ineffective assistance of counsel and cumulative error [Case
No. S216775]. (Lodgment No. 19, ECF No. 4-30.) On April 30,
2014, the California Supreme Court denied the petition
challenging the imposition of a fine with pinpoint citations
to People v. Duvall, 9 Cal.4th 464, 474 (1995), and
In re Dixon, 41 Cal. 2d 756, 759 (1953). (Lodgment
No. 18, ECF No. 4-28.) On the same day, the California
Supreme Court denied the second petition alleging two claims
of ineffective assistance of counsel and cumulative error
with a pinpoint citation to In re Clark, 5 Cal.4th
750, 767-69 (1993). (Lodgment No. 20, ECF No. 4-30.)
HABEAS PETITION IN FEDERAL COURT
3, 2014, Petitioner filed a pro se petition for writ
of habeas corpus pursuant to 28 U.S.C. § 2254 in this
Court. (Petition, ECF No. 1.) Petitioner asserts the claims
of ineffective assistance of counsel, cumulative harmless
errors, and that erroneous admission of his confession
violated his constitutional rights. (Id.) On July
29, 2014, Respondent filed an Answer. (Answer, ECF No. 4-1.)
On June 19, 2015, the Honorable William V. Gallo filed a
Report and Recommendation Denying Petition for Writ of Habeas
Corpus (“R&R”) and Certificate of
Appealability. (R&R, ECF No. 12.) On September 24, 2015,
Petitioner filed Objections to Report and Recommendation and
a Request for Certificate of Appealability. (Objections, ECF.
Court gives deference to state court findings of fact and
presumes them to be correct. See 28 U.S.C. §
2254(e)(1); see also Parke v. Raley, 506 U.S. 29, 35
(1992) (state court findings are entitled to statutory
presumption of correctness). The following facts are taken
from the California Court of Appeal’s opinion on
Petitioner’s direct appeal, affirming in part and
reversing in part the judgment of the trial court. (Lodgment
No. 6; ECF No. 4-16.)
In mid-August 2009, Maria Gonzalez (Maria) and her teenage
daughter Selina G. were awakened at approximately 4:00 a.m.
by knocking at their front door. It was Christopher, the son
of Maria’s former boyfriend Raymond Gonzalez (Ray).
Christopher was upset after fighting with his father. Maria
invited Christopher inside. About half an hour later,
Maria’s son Robert Gonzalez (Robert) came home with
victim Daniel Castillo (Daniel.)
Maria decided to walk Christopher back to his father’s
house, which was only a few blocks away. Once back at his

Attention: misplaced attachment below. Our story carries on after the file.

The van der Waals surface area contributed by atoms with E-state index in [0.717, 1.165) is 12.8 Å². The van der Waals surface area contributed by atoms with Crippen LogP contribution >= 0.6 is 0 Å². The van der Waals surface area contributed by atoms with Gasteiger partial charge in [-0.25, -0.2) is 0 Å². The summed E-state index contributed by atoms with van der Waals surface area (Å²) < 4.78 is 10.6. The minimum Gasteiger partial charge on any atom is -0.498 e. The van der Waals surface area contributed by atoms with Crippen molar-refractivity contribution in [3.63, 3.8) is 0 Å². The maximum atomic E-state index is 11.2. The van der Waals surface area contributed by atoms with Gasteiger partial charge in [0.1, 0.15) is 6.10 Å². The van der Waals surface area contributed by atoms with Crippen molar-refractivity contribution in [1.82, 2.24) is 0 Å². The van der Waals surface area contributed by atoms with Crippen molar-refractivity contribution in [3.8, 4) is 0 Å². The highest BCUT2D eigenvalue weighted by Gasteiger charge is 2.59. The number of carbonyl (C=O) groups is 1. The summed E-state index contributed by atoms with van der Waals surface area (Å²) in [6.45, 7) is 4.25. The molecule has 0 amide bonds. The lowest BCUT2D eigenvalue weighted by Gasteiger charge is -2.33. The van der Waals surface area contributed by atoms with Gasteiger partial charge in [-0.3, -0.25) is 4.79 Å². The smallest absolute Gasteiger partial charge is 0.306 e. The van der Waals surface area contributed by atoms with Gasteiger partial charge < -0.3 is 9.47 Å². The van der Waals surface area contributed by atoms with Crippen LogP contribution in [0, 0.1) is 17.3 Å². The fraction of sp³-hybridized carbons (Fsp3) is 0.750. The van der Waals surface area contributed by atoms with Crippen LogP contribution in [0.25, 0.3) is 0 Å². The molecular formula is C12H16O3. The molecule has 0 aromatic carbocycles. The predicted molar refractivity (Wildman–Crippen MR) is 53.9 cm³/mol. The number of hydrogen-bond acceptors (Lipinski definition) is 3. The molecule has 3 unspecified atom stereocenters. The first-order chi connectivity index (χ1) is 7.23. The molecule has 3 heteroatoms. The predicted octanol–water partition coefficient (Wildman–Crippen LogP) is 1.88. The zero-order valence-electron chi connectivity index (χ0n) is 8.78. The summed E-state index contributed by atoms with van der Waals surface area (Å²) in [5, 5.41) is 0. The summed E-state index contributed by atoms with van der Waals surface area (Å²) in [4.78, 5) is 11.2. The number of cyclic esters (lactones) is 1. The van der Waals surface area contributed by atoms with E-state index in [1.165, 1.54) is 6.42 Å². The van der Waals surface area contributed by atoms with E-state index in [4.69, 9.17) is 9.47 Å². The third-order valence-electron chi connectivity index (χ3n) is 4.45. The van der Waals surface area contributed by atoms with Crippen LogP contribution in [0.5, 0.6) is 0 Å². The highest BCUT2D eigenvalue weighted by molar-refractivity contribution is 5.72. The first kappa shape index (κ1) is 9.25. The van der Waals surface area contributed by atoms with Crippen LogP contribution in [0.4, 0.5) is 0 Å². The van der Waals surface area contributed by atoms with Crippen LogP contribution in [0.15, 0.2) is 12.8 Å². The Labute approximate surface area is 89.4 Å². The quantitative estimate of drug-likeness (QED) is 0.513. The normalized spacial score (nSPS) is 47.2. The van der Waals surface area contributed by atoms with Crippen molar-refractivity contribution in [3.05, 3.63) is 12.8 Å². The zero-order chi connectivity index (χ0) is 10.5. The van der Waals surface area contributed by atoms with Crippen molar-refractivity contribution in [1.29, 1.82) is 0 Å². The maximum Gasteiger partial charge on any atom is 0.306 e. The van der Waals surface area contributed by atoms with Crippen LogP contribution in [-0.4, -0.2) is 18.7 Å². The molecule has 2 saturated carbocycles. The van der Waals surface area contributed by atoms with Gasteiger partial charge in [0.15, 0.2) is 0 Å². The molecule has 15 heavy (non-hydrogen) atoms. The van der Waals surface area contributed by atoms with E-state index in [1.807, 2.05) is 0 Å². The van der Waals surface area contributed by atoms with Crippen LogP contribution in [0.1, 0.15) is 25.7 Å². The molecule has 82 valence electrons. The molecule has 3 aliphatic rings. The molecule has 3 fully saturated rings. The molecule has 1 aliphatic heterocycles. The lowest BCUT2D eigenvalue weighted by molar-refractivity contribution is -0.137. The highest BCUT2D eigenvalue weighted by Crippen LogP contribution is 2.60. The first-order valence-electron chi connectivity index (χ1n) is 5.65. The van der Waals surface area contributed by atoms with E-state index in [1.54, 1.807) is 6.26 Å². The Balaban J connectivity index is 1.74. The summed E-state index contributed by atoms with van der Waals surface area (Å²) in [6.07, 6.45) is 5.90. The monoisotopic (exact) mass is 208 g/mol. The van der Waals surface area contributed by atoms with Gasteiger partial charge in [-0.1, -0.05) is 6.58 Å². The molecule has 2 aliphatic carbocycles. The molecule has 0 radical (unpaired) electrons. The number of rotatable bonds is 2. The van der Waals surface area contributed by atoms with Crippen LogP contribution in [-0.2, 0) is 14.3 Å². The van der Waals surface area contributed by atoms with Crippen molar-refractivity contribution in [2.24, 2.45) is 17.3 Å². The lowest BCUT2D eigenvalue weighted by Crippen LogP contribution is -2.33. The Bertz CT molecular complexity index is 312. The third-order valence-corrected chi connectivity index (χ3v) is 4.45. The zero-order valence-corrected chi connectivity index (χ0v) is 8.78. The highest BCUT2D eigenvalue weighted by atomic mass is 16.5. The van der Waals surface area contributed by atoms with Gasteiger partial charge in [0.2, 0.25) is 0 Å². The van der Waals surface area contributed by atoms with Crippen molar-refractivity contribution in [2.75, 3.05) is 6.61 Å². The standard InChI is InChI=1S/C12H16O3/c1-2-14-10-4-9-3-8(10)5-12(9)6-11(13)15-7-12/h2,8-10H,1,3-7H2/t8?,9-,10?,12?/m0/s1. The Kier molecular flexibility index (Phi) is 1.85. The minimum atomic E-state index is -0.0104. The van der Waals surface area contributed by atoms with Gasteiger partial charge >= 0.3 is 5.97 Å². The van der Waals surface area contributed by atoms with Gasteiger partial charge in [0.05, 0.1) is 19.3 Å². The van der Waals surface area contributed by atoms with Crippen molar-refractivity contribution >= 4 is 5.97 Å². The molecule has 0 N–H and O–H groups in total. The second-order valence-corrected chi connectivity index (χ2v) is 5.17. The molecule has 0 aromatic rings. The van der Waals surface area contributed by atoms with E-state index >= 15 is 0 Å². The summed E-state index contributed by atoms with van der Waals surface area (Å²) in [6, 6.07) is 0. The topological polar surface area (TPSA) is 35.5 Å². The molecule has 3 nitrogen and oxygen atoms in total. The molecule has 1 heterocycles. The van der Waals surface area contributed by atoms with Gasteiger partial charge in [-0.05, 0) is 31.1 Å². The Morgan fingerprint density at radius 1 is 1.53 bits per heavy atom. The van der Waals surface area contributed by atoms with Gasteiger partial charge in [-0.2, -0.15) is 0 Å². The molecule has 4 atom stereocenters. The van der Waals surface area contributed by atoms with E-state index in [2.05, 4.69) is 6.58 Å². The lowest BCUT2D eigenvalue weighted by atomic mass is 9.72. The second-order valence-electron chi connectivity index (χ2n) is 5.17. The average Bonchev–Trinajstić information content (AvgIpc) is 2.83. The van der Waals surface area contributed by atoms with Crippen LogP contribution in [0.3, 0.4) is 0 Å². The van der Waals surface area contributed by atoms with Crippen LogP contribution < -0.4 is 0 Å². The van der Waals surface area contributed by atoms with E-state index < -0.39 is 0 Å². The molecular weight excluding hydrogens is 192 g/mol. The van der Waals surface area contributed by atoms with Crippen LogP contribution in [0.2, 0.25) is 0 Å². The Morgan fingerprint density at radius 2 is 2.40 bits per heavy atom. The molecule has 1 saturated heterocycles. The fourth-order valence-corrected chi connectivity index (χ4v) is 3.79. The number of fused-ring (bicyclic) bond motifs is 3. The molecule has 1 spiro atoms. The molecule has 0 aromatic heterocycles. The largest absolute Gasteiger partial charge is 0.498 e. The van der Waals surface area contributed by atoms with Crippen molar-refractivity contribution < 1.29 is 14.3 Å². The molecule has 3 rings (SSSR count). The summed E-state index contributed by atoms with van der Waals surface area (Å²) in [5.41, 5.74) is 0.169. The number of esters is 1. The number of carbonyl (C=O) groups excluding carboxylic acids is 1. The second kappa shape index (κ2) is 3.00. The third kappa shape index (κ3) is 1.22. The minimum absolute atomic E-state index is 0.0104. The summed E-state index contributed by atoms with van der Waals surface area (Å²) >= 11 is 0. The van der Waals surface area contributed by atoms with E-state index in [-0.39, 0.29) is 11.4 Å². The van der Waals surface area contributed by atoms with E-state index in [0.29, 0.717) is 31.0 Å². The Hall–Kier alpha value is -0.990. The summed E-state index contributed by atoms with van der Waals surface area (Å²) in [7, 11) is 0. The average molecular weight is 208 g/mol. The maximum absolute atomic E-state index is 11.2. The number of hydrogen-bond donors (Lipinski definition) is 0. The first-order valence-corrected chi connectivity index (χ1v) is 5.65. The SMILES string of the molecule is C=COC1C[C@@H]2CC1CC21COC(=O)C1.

father’s house, Christopher and Ray had another fight
and Christopher then left with Maria to return to
Maria’s house. On the way back to Maria’s house,
they saw some tools on the ground, including a hammer and a
crowbar. Maria recalled commenting to Christopher about the
tools as they walked.
After Maria and Christopher returned to Maria’s house,
Robert, Selina, and Daniel left to get something to eat.
Christopher stayed behind with Maria. Sometime after 6:00 am,
Christopher and Daniel went to a convenience store to buy
alcohol. Robert, Daniel, Selina and Christopher then watched
a movie. At 6:30 a.m., Maria left for work. When she left,
everyone appeared to be enjoying the movie.
Five minutes after Maria left, Selina went to her bedroom to
sleep, leaving the three men alone in the living room.
Christopher asked Daniel for a cigarette, then went outside.
Robert went to his room and fell asleep, leaving Daniel alone
in the living room.
A few minutes later, Selina returned to the living room after
she heard noises outside. Recognizing that Christopher was
gone, Selina unlocked the front door for Christopher and then
returned to her bedroom. Inside her room, Selina heard
someone outside opening the latch of the front gate. She went
back to the living room and found Daniel looking out the
window. Daniel told her that Christopher had just returned.
As she returned to her room, Selina heard the sound of the
front door opening.
About five minutes later, from inside her room Selina heard
sounds in the living room that she described as similar to
the noise her dogs make when they jump off the couch. When
the noise continued, Selina went to the living room and found
Christopher standing behind the couch with his arm behind his
back. Christopher told Selina that Daniel was sleeping.
Frightened, Selina returned to her room and locked the door.
Selina first called her mother and then she called 9-1-1.
As Selina was speaking to the 9-1-1 operator, Christopher
knocked on the door and asked to use the telephone. Selina
told the 9-1-1 operator that Christopher was banging on the
door, then he began shaking the doorknob. When the banging
stopped, Selina opened her door slightly and saw Daniel in
the living room. His face was covered in blood. When asked,
Selina explained to the 9-1-1 operator that she thought
Daniel had been hit by a weapon because “his head [was]
all smashed, ” “his eye was “completely
cut, ” and his temple looked as if it was
A witness saw Christopher dispose of a hammer while
Christopher was running in a drainage ditch. Sheriff’s
deputies recovered the hammer, which Maria later identified
as the same hammer she and Christopher saw when out walking
early in the morning. When the deputies arrested Christopher,
he was sweating, breathing heavily and wearing only boxer